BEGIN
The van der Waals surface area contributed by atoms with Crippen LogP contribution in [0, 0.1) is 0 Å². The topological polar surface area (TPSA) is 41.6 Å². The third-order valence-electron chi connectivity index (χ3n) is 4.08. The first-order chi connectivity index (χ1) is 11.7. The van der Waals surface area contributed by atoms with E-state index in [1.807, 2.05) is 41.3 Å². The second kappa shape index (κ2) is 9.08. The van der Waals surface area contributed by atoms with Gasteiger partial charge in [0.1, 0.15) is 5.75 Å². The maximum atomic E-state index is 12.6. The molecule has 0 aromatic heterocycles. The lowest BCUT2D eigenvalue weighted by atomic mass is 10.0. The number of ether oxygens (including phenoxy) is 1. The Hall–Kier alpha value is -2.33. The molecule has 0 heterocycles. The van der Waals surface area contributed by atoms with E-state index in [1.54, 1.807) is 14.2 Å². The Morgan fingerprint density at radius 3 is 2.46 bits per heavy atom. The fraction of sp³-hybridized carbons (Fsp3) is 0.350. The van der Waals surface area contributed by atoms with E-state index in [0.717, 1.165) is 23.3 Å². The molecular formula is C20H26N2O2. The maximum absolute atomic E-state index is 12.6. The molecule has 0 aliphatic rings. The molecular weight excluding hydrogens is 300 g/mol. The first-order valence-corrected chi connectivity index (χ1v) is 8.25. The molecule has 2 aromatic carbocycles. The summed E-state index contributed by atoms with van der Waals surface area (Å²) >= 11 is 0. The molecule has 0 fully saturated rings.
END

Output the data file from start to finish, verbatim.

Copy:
The van der Waals surface area contributed by atoms with Crippen LogP contribution in [0, 0.1) is 0 Å². The topological polar surface area (TPSA) is 41.6 Å². The third-order valence-electron chi connectivity index (χ3n) is 4.08. The first-order chi connectivity index (χ1) is 11.7. The van der Waals surface area contributed by atoms with E-state index in [1.807, 2.05) is 41.3 Å². The second kappa shape index (κ2) is 9.08. The van der Waals surface area contributed by atoms with Gasteiger partial charge in [0.1, 0.15) is 5.75 Å². The maximum atomic E-state index is 12.6. The molecule has 0 aromatic heterocycles. The lowest BCUT2D eigenvalue weighted by atomic mass is 10.0. The number of ether oxygens (including phenoxy) is 1. The Hall–Kier alpha value is -2.33. The molecule has 0 heterocycles. The van der Waals surface area contributed by atoms with E-state index in [1.54, 1.807) is 14.2 Å². The Morgan fingerprint density at radius 3 is 2.46 bits per heavy atom. The fraction of sp³-hybridized carbons (Fsp3) is 0.350. The van der Waals surface area contributed by atoms with E-state index in [0.717, 1.165) is 23.3 Å². The molecular formula is C20H26N2O2. The maximum absolute atomic E-state index is 12.6. The molecule has 0 aliphatic rings. The molecular weight excluding hydrogens is 300 g/mol. The first-order valence-corrected chi connectivity index (χ1v) is 8.25. The molecule has 2 aromatic carbocycles. The summed E-state index contributed by atoms with van der Waals surface area (Å²) >= 11 is 0. The molecule has 0 fully saturated rings.